The Aviation Winter Weather Dashboard depicts the potential winter weather impact to the Core (minus Honolulu) airports with additional smaller airports available for alternate landings. Updated four times per day, the web display show s the potential impact to each airport through a matrix of color coded boxes that depict nominal (green), slight (yellow), moderate (orange), and high (red) impact through eighty-seven forecast hours. The impact information is calculated using the Short-Range Ensemble Forecast (SREF) numerical weather prediction system.
The purpose of the dashboard is to provide a decision support for FAA air traffic managers and operational meteorologists to coordinate long range strategic winter weather planning by providing guidance on the impact from winter weather at major airports.
The dashboard renders the potential impact to each airport, at three-hourly forecast intervals, using data from the SREF. The probability of accumulated snowfall/ice pellets, accumulated freezing rain, and visibility are used to determine the particular impact category assigned to each airport, every three forecast hours. The airports are split into four separate groups, ranked according to annual snowfall climatology, and each group has a specific probabilistic threshold for snowfall/ice pellets, freezing rain, and visibility that determine the category. For example, a probability of a high snowfall rate will have less impact at an airport that receives a large annual snowfall (such as Denver) versus an airport that receives little snowfall (such as Miami), so a “red” impact at Denver will translate to much higher winter weather precipitation than a “red” impact at Miami. The scientific algorithm that produces the impact category (nominal, slight, moderate, or high) uses probabilistic information derived from the SREF along with empirically created thresholds for each group of major airports.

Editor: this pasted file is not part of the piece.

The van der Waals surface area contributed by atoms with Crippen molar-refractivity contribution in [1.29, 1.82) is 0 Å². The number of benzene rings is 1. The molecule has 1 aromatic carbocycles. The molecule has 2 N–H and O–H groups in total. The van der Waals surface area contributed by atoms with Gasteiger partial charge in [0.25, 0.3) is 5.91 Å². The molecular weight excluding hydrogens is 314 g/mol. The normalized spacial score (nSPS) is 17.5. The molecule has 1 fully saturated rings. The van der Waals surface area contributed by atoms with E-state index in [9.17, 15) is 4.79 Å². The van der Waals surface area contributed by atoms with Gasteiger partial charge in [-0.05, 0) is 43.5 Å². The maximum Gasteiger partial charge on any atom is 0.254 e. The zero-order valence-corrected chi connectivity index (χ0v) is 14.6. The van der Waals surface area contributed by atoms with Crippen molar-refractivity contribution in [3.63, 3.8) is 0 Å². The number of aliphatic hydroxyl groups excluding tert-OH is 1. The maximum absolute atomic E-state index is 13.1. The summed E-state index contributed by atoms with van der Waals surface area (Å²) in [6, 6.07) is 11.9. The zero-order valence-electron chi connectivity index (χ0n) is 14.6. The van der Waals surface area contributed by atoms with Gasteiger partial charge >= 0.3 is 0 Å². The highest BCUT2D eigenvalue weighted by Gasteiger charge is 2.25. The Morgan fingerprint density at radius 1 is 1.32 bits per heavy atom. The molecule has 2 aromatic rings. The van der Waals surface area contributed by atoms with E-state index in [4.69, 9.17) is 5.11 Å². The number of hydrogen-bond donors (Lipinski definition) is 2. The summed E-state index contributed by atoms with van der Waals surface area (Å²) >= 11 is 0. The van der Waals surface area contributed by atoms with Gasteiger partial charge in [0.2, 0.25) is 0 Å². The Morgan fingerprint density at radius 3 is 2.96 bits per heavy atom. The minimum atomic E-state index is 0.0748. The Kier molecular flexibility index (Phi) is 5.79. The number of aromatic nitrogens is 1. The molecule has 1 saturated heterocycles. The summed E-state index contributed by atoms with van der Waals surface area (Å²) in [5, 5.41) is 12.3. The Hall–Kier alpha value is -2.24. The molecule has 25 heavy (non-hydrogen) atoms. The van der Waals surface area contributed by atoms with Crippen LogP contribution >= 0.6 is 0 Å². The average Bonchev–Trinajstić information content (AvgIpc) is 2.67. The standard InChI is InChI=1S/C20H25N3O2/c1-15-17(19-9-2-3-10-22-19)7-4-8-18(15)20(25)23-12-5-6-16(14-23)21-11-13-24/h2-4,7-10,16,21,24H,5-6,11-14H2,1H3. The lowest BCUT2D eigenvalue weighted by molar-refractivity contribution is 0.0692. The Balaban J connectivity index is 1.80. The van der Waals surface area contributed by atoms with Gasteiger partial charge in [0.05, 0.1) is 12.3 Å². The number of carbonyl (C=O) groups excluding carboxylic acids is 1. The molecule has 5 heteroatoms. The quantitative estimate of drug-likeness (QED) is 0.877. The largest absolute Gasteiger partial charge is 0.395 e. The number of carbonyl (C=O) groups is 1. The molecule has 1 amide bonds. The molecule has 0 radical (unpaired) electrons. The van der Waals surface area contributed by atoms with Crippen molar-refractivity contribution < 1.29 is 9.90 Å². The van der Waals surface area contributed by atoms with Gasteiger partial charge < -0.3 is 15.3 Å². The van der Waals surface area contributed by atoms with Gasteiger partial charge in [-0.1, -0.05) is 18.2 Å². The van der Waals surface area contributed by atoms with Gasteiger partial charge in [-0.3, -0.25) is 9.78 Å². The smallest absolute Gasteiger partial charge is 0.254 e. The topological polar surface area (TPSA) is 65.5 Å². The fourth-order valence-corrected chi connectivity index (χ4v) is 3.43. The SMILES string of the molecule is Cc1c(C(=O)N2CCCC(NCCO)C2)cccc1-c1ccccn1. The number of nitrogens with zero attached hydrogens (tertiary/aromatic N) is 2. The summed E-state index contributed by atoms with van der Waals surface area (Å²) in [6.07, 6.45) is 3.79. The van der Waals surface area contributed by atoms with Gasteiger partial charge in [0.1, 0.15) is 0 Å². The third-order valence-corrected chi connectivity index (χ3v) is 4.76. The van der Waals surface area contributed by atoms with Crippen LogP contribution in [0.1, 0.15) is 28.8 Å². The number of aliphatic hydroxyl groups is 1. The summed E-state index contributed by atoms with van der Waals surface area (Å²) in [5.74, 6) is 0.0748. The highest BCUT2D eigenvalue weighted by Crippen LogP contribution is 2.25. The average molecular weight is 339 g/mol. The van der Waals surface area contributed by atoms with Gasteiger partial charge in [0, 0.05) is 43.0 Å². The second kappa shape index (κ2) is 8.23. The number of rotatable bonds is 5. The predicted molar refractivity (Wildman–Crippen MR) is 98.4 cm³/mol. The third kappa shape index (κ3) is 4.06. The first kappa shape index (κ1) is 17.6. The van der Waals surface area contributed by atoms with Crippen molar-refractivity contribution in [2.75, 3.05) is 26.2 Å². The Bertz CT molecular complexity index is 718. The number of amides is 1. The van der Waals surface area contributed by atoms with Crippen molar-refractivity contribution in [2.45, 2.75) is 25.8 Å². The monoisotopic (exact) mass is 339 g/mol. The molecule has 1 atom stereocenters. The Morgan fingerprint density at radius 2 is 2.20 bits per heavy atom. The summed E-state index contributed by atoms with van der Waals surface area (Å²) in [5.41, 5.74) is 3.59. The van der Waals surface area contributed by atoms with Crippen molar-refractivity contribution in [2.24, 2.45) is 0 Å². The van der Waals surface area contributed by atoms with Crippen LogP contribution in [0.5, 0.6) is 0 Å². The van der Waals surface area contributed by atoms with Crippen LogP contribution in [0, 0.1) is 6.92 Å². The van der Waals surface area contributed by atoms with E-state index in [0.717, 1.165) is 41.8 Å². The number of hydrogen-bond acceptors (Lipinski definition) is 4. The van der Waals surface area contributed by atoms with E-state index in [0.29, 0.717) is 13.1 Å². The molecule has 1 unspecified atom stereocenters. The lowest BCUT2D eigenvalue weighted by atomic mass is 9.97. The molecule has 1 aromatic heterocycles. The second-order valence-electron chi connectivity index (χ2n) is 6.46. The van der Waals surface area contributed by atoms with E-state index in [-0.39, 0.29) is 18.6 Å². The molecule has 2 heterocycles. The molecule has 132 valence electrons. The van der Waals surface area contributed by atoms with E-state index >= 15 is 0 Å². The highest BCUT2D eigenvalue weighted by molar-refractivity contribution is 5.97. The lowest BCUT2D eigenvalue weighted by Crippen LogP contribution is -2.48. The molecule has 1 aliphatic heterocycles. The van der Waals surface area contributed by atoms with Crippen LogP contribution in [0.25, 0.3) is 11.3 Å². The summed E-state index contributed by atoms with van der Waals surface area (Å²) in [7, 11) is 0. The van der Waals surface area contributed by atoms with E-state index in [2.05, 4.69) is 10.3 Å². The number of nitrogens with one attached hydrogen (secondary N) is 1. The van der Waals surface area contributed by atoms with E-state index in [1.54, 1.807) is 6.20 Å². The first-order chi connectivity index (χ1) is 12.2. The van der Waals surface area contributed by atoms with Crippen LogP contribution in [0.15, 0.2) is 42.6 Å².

The Aviation Winter Weather Dashboard is available 24/7 and updated 4 times a day, 03Z, 09Z, 15Z, and 21Z.